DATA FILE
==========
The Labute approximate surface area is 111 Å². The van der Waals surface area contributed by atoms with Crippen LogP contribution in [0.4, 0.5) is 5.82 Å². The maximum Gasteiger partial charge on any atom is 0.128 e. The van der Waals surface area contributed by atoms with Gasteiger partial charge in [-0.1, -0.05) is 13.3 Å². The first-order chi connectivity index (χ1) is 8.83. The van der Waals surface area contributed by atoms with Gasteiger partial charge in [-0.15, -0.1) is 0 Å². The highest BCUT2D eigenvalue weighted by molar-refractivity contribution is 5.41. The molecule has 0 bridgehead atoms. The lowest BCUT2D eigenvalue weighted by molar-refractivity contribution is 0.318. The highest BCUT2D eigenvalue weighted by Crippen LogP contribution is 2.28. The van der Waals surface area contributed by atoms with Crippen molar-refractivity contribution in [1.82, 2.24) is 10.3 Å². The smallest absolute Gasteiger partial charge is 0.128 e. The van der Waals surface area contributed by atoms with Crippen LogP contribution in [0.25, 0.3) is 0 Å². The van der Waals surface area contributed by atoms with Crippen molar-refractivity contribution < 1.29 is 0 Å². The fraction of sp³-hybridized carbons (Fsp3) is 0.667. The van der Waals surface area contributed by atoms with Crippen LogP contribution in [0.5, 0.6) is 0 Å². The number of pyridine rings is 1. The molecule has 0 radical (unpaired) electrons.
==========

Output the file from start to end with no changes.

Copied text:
The Labute approximate surface area is 111 Å². The van der Waals surface area contributed by atoms with Crippen LogP contribution in [0.4, 0.5) is 5.82 Å². The maximum Gasteiger partial charge on any atom is 0.128 e. The van der Waals surface area contributed by atoms with Gasteiger partial charge in [-0.1, -0.05) is 13.3 Å². The first-order chi connectivity index (χ1) is 8.83. The van der Waals surface area contributed by atoms with Gasteiger partial charge in [-0.15, -0.1) is 0 Å². The highest BCUT2D eigenvalue weighted by molar-refractivity contribution is 5.41. The molecule has 0 bridgehead atoms. The lowest BCUT2D eigenvalue weighted by molar-refractivity contribution is 0.318. The highest BCUT2D eigenvalue weighted by Crippen LogP contribution is 2.28. The van der Waals surface area contributed by atoms with Crippen molar-refractivity contribution in [1.82, 2.24) is 10.3 Å². The smallest absolute Gasteiger partial charge is 0.128 e. The van der Waals surface area contributed by atoms with Crippen LogP contribution in [0.25, 0.3) is 0 Å². The van der Waals surface area contributed by atoms with Crippen molar-refractivity contribution < 1.29 is 0 Å². The fraction of sp³-hybridized carbons (Fsp3) is 0.667. The van der Waals surface area contributed by atoms with Crippen LogP contribution in [0.5, 0.6) is 0 Å². The number of pyridine rings is 1. The molecule has 0 radical (unpaired) electrons.